He patted the old couch cushion with his aging hand and sent a cloud of sand and dust into the air. The motion reminded him both of how long it had been since he’d sat in this room and also of the pain in his hands. The tendons in his palms and the joints of his fingers had been aging prematurely for some time. At forty, some days he felt like he was a man twice his age.
He turned and moved toward the french doors that opened up onto the old cedar deck overlooking the great lake. A breeze moved in off the water and caressed his hair and shoulders. It’s going to be okay, son, it said as it wrapped its way around his back and into the dusty room.
He pulled in a determined breath and returned to complete his task. He took his guitar out of its case and propped it up against the wicker sofa. He carefully lifted his wife’s keyboard, so as not to further assault his throbbing hands, and set it down on on the matching coffee table. He pushed it gently so it was positioned in front of the arm chair and plugged it in.
His friends arrived with another guitar, a drum, and whiskey in hand. They found places to sit and readied their instruments. His wife entered quietly and shortly afterward. She sat behind her keyboard and rested her fingertips on the keys. This was a sacred moment.
The waves moved across the sand below, washing the shore with new, clean spring water. They were calling to them. Calling to the song that pushed at the walls of their hearts.
A single strum of the guitar and the music began to pulse in their chests, longing to be freed from its cage. It had been far too long.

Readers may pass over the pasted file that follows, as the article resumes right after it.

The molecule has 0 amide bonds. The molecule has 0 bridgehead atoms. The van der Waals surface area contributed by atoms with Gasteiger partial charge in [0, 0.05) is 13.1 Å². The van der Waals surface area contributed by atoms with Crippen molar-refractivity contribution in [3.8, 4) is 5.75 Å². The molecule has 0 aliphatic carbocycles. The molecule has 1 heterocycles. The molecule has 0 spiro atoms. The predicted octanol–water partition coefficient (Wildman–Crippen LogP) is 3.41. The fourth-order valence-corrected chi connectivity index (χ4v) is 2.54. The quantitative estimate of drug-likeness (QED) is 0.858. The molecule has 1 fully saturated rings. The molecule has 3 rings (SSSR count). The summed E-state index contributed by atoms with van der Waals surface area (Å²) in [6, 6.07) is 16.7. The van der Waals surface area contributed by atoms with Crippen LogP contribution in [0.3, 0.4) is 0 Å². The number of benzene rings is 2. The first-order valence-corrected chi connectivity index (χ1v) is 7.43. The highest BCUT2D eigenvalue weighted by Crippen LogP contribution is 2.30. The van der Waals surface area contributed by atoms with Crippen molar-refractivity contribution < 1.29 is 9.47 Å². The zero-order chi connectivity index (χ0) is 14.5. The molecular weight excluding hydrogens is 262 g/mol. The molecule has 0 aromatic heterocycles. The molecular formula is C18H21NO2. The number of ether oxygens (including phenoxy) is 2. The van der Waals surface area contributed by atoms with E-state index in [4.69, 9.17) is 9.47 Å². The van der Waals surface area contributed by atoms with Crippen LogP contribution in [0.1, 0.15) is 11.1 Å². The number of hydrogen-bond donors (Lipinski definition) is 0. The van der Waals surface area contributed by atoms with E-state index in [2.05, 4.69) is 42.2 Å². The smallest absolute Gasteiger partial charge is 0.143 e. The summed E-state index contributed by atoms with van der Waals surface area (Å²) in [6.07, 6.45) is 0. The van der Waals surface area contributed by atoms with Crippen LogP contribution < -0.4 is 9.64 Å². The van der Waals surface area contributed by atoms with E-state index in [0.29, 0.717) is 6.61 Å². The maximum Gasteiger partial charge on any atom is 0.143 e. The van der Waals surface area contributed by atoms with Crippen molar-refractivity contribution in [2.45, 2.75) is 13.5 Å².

The notes began to dance from fingers and hands. Eyes closed and breaths held. The wind blew through the old cottage and the drum began to beat. It echoed their heartbeat. It dared them to rise.
And so the music, which had been buried deep within the soil of their hearts for many years, sprouted its first spring shoot. With it came the once guarded tears, now freed from their wells, and the hope that the dreams that had faded into distant memory were not in fact dreams at all, but vision for a future that lay brightly and irrevocably ahead.
I’ve found that, sometimes in life, my greatest dreams have had to die and be buried in the ground of my heart. Like Jesus said, “Truly, truly, I say to you, unless a grain of wheat falls into the earth and dies, it remains alone; but if it dies, it bears much fruit.” This was surely the story of his life, and it must be the story of ours. While the seed lies deep in that soil though, it is not dormant. It is alive and it is growing roots.
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